Sadly, there were still some scattered laughter from my peers and whatnot, this was just reciprocated with the most faux smile I have ever given in my entire life, but dear lord, did I just want to sermon them about laughing at someone who is injured, it is identical to kicking someone in the groin when they are already down.

As the morning continued, it was becoming more apparent that I am having difficulty with the pain and the overall inability to walk. Asked permission to meet my orthopedic surgeon who had clinic that morning in the hospital, and was subsequently sent home and was given a week's off.

At first I was glad to have that off, because of the pain I am going through, but later on, I yearned to go back to work, so after said week's off, I returned, without a follow up to my orthopedic surgeon for clearance, and was greeted with warm hellos, welcome backs, and occasional, "OH! Why are you back!?". The latter came to haunt me later that day.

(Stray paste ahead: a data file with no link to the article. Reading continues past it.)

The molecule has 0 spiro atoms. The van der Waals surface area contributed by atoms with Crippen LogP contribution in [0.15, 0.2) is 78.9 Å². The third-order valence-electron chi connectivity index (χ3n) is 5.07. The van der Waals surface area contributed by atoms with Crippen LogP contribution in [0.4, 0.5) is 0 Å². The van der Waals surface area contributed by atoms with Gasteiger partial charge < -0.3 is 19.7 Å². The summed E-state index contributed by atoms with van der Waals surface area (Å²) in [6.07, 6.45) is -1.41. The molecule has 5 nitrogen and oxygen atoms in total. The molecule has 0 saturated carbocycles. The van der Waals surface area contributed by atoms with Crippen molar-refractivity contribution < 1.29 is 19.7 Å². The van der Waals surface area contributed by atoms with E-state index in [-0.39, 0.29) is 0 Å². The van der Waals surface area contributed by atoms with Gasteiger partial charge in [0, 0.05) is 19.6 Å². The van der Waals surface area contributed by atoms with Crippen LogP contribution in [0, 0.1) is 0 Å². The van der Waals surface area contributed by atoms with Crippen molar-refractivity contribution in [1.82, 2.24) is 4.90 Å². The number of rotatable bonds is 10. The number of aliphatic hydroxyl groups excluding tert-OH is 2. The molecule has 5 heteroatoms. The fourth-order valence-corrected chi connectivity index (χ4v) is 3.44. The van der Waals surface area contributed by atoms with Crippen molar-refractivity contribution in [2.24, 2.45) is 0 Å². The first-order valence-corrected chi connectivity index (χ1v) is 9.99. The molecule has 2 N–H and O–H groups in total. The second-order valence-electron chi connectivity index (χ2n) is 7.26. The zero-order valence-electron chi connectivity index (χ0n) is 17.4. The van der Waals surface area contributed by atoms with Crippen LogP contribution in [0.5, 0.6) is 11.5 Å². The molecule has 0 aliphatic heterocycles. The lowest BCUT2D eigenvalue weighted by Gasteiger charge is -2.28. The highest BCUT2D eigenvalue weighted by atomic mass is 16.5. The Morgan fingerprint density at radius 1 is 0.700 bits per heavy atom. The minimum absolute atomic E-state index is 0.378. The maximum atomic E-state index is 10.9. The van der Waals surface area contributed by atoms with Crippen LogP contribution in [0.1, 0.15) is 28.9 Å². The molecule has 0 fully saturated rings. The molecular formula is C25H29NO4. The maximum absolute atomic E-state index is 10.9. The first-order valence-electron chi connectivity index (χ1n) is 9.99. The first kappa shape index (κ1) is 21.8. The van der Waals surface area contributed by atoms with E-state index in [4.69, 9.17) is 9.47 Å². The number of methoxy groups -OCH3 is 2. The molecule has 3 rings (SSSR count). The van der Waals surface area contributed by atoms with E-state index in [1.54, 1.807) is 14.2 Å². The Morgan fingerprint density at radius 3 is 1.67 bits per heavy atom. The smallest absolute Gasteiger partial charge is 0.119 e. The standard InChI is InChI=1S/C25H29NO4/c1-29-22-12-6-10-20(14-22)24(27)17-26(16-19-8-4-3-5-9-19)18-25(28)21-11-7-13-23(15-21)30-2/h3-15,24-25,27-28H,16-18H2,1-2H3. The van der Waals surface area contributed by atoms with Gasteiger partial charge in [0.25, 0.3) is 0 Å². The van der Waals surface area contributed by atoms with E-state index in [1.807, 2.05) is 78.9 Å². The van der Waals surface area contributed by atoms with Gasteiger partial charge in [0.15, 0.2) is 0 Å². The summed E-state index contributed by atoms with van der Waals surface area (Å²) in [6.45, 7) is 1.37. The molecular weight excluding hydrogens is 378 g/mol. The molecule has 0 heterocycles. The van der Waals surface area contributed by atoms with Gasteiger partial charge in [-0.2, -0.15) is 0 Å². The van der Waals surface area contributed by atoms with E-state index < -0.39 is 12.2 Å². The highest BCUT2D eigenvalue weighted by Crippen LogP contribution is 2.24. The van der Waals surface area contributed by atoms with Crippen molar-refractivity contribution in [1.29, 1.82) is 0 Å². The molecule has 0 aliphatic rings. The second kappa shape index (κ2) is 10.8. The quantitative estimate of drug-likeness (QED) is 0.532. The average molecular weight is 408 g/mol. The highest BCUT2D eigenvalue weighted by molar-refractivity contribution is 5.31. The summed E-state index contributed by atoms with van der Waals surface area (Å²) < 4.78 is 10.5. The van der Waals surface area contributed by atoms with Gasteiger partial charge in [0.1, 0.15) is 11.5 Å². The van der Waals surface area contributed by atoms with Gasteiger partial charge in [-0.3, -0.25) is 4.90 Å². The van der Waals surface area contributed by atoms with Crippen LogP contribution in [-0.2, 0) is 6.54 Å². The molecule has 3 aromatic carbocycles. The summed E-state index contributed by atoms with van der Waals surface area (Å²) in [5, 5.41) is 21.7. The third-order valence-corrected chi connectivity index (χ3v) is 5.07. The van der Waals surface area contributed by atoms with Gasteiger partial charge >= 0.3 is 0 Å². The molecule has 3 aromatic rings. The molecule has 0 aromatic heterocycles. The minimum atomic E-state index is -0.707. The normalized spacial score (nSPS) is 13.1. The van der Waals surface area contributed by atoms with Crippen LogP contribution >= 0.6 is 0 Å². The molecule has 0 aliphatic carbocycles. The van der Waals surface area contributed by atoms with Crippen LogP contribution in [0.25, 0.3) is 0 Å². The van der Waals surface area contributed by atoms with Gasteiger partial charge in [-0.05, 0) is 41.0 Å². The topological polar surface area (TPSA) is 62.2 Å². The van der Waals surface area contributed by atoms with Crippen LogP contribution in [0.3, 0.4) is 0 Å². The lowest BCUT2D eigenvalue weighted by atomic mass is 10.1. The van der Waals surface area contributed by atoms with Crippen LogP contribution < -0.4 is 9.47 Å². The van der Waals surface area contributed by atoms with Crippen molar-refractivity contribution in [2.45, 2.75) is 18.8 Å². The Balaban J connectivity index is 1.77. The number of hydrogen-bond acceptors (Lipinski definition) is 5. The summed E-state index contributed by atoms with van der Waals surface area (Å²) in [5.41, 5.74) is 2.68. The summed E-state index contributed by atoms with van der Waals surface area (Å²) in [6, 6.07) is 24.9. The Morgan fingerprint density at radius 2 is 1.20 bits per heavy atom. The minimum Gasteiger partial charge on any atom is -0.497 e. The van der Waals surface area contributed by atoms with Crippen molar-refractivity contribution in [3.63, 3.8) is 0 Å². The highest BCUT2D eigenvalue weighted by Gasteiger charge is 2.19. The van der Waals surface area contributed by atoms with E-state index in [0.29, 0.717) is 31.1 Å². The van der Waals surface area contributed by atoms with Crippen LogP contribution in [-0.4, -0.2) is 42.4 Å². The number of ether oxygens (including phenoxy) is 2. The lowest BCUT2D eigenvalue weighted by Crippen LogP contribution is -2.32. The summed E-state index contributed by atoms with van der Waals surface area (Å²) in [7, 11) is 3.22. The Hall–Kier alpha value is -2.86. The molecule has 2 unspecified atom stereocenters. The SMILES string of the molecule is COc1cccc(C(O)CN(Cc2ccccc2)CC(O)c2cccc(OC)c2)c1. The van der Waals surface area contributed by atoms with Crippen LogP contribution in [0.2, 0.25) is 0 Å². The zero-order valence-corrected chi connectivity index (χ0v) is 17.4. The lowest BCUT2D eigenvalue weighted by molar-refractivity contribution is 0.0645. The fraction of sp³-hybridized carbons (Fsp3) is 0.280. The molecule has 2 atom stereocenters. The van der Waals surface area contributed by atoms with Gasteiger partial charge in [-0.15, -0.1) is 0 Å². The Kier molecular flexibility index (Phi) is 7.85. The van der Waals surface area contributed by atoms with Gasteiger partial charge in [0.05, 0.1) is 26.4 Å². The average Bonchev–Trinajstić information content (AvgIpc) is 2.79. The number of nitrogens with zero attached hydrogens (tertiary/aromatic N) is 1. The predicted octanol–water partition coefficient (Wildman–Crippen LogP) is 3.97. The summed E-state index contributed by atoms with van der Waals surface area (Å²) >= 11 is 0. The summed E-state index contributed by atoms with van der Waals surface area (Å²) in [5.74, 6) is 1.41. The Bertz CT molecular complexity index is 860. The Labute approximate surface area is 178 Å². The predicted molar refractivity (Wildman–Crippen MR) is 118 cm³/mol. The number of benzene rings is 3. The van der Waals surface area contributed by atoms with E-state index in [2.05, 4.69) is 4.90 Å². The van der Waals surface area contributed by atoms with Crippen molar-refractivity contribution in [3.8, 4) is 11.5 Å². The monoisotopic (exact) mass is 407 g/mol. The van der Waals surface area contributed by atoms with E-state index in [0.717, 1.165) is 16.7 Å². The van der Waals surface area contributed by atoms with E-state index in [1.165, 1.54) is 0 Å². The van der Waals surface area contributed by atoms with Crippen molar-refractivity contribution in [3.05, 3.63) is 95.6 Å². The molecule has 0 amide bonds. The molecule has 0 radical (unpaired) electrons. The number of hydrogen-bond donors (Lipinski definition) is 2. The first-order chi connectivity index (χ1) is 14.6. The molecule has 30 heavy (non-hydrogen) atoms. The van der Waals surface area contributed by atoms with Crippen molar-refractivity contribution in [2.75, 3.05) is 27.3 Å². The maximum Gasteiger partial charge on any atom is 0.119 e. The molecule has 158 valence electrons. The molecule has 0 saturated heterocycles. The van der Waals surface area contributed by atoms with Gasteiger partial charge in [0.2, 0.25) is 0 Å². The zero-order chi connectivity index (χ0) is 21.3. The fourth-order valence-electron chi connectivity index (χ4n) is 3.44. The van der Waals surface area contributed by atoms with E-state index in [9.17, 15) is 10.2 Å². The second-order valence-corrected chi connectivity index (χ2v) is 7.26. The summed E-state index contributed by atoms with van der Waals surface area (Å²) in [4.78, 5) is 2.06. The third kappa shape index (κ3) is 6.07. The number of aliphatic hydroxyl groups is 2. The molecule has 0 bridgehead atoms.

As the day was about to end, my knee, gave up once again. Warranting me to be admitted. I cried. Yes, that showed how much of a weakling and a cry baby I can be, but I cried because of the things happening to me. I could see my dreams of finishing my internship and taking the board exams next August slipping away; I cried because, damn it, why am I so weak that I had to have weak knees; I cried, because I felt people were looking down on me; and I cried, because so much pain, both on my knee, and to my very own feelings.